4. If you want the IRS to discuss your application
with a third
party, Form 8821, Tax Information Authorization.
5. If you are asking the IRS to expedite review
of your application,
an Expedite Request, usually in the form of a letter.
6. Form 1023, Application for
Recognition of Exemption Under
Section 501(c)(3). Make certain that all applicable parts of the
form are completed,
including any schedules required for your type
of organization. The form must be signed by an authorized person.
7. Form 5768, if the organization has decided to elect to make
expenditures to influence legislation under section
501(h) of the
Internal Revenue Code.
These materials are required; if
they are not included, it may delay
processing of your application:
1. A copy of the Articles of Incorporation
(if your group is
incorporated...otherwise, submit your constitution, articles of
association, or other governing
document - Bylaws alone are not
enough). Articles of Incorporation should clearly show that they
have been filed
with the proper state authority. The IRS usually
asks for two signatures on the governing instrument of an
2. Bylaws. These should be signed and dated.
3. Actual financial data, including income
statement(s) and a recent
balance sheet, if the organization has had any financial activity.
4. A two year
projected budget, showing both expected sources of
income and anticipated expenses. Sometimes the IRS asks for a
projected budget even when the applicant can provide a full year of
actual financial data.
The following materials are often requested by IRS agents reviewing
1. Printed materials describing the history of the organization,
its activities and its plans for the future.
This might include brochures,
pamphlets, descriptive literature, published materials,
etc. If you don't have any,
it is a good idea to say so somewhere in
the application. If you have some in draft form, go ahead and submit
if that is all that is available.
2. If the organization publishes a newsletter, sample copies.
the group is a membership organization, any materials prepared
for members - membership application forms, promotional
sample membership certificates or identification cards, sample
copies of member-only publications,
4. If you have received media coverage, copies of newspaper
clippings, transcripts of interviews, etc.
5. Any documentation you have regarding grant monies. This might
include grant applications, grant contracts,
between your organization and the grantor organization.
6. If appropriate, a "schedule
of events," showing where and when
your organization has held informational or other events during the
12 months. Include approximate attendance.
7. If your organization will have a scholarship or grant program:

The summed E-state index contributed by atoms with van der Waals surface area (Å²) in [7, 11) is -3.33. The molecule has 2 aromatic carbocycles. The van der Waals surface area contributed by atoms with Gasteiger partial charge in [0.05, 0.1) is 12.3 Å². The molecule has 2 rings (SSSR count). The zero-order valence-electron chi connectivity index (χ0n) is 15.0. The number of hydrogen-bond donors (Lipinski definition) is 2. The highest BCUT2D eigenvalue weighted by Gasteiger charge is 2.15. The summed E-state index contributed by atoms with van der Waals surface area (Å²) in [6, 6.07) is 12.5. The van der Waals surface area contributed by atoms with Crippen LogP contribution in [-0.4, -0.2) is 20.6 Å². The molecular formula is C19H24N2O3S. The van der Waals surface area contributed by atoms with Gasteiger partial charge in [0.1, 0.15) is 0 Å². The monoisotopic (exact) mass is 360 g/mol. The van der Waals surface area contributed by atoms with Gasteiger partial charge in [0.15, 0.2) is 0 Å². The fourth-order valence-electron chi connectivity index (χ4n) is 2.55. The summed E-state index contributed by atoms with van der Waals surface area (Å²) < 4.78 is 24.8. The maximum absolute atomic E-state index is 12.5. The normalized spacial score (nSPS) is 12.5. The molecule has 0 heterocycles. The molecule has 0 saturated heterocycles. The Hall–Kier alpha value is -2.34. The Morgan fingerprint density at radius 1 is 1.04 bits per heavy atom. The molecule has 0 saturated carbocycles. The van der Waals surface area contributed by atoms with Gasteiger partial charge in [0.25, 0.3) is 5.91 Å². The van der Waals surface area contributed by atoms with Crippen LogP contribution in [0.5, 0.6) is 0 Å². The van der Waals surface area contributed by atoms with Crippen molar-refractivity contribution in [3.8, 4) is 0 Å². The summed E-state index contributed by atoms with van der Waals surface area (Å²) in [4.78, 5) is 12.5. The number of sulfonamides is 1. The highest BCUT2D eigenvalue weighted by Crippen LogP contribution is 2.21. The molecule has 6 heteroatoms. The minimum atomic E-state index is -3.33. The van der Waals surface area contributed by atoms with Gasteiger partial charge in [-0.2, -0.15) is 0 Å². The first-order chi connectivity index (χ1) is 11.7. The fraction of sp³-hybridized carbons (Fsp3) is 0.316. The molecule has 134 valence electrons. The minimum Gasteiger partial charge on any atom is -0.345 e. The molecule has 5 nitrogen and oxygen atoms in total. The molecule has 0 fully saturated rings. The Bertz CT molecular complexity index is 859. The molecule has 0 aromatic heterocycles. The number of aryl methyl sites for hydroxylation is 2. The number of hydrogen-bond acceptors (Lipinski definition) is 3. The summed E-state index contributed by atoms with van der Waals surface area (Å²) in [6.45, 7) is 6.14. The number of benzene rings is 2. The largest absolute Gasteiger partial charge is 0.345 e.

- a description of how potential applicants will hear about your
- a description of eligibility requirements
- a sample (draft will do) of the application form(s) you will
require applicants to submit
- a description
of the selection process, including a description of
the selection committee itself, and how the selection committee
- any guidelines prepared for the selection committee's use
- conditions placed upon grants
or scholarships, including any
requirements for grade notification, etc. and a description of
action that will
be taken if the terms of the grant are violated
8. In the absence of the several kinds of printed materials
described in items 1, 2, 3 and 4 above, it is sometimes useful
to have selected letters from your correspondence files,
letters between your organization and potential members or board
members, letters of appreciation from
groups where you have made
presentations or otherwise helped out, or perhaps even letters
from public officials
commenting on your efforts.
9. Any or all of the following:
- actual samples of items
you have for sale
- copies of contracts, rental agreements, leases, and loan
agreements involving the applicant
- copies of Federal, State or local legislation, if any, regarding
the creation or continued existence
of the organization
- resumes of board members and/or key employees, if readily
available, and/or copies of licenses,
- independent appraisals of assets the organization is renting or
purchasing from related parties
10. Anything else you may have which would give the IRS insight into
your organization's mission or operations.
This is meant to be a comprehensive list. Many items may not apply.
If you find this website helpful, please consider Prepare Your Own
501(c)(3) Application by Sandy Deja, which has all the information
on this site and more.
This page last updated March, 2011.